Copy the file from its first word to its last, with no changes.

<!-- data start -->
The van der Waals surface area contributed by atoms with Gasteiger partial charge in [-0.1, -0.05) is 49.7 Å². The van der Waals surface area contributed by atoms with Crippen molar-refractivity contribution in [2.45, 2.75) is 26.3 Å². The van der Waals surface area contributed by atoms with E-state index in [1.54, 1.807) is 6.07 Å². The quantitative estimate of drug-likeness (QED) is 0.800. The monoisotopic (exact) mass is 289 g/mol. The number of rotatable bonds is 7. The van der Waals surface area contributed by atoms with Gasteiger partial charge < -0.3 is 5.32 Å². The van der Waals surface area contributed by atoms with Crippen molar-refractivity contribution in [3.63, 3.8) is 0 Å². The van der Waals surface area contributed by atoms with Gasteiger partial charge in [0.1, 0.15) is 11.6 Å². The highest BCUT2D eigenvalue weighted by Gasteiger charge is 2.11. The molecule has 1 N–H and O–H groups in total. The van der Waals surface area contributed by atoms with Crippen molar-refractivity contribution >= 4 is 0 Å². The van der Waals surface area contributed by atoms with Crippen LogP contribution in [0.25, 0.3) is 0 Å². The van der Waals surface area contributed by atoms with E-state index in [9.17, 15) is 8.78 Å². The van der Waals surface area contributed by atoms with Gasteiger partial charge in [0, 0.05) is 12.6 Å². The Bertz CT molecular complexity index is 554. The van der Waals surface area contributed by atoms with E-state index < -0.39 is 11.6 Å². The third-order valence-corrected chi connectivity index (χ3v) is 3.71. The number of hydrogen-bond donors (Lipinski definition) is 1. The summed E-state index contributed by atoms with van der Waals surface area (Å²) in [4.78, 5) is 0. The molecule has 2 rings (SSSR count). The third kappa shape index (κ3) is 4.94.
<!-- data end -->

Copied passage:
The van der Waals surface area contributed by atoms with Gasteiger partial charge in [-0.1, -0.05) is 49.7 Å². The van der Waals surface area contributed by atoms with Crippen molar-refractivity contribution in [2.45, 2.75) is 26.3 Å². The van der Waals surface area contributed by atoms with E-state index in [1.54, 1.807) is 6.07 Å². The quantitative estimate of drug-likeness (QED) is 0.800. The monoisotopic (exact) mass is 289 g/mol. The number of rotatable bonds is 7. The van der Waals surface area contributed by atoms with Gasteiger partial charge < -0.3 is 5.32 Å². The van der Waals surface area contributed by atoms with Crippen molar-refractivity contribution in [3.63, 3.8) is 0 Å². The van der Waals surface area contributed by atoms with Gasteiger partial charge in [0.1, 0.15) is 11.6 Å². The highest BCUT2D eigenvalue weighted by Gasteiger charge is 2.11. The molecule has 1 N–H and O–H groups in total. The van der Waals surface area contributed by atoms with Crippen molar-refractivity contribution >= 4 is 0 Å². The van der Waals surface area contributed by atoms with Crippen LogP contribution in [0.25, 0.3) is 0 Å². The van der Waals surface area contributed by atoms with E-state index in [9.17, 15) is 8.78 Å². The van der Waals surface area contributed by atoms with Gasteiger partial charge in [0, 0.05) is 12.6 Å². The Bertz CT molecular complexity index is 554. The van der Waals surface area contributed by atoms with E-state index < -0.39 is 11.6 Å². The third-order valence-corrected chi connectivity index (χ3v) is 3.71. The number of hydrogen-bond donors (Lipinski definition) is 1. The summed E-state index contributed by atoms with van der Waals surface area (Å²) in [4.78, 5) is 0. The molecule has 2 rings (SSSR count). The third kappa shape index (κ3) is 4.94.